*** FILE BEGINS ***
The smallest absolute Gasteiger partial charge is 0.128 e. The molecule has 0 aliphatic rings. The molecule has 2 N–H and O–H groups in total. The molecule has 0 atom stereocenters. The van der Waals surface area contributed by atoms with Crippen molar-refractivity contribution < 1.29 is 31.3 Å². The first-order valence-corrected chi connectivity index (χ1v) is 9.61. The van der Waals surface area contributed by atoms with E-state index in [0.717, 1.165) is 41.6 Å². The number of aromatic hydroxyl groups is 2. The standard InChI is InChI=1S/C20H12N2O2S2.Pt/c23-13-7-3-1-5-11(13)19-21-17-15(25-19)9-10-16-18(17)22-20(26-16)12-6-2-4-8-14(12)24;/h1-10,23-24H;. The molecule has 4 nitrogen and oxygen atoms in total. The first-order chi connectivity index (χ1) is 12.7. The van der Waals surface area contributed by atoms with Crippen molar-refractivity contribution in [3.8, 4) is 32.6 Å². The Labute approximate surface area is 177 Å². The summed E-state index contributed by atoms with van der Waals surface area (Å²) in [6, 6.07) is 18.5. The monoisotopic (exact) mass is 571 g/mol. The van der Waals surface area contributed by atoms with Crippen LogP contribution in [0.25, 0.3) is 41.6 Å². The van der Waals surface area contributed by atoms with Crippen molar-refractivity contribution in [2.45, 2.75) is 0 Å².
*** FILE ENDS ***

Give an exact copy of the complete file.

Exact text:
The smallest absolute Gasteiger partial charge is 0.128 e. The molecule has 0 aliphatic rings. The molecule has 2 N–H and O–H groups in total. The molecule has 0 atom stereocenters. The van der Waals surface area contributed by atoms with Crippen molar-refractivity contribution < 1.29 is 31.3 Å². The first-order valence-corrected chi connectivity index (χ1v) is 9.61. The van der Waals surface area contributed by atoms with E-state index in [0.717, 1.165) is 41.6 Å². The number of aromatic hydroxyl groups is 2. The standard InChI is InChI=1S/C20H12N2O2S2.Pt/c23-13-7-3-1-5-11(13)19-21-17-15(25-19)9-10-16-18(17)22-20(26-16)12-6-2-4-8-14(12)24;/h1-10,23-24H;. The molecule has 4 nitrogen and oxygen atoms in total. The first-order chi connectivity index (χ1) is 12.7. The van der Waals surface area contributed by atoms with Crippen molar-refractivity contribution in [3.8, 4) is 32.6 Å². The Labute approximate surface area is 177 Å². The summed E-state index contributed by atoms with van der Waals surface area (Å²) in [6, 6.07) is 18.5. The monoisotopic (exact) mass is 571 g/mol. The van der Waals surface area contributed by atoms with Crippen LogP contribution in [0.25, 0.3) is 41.6 Å². The van der Waals surface area contributed by atoms with Crippen molar-refractivity contribution in [2.45, 2.75) is 0 Å².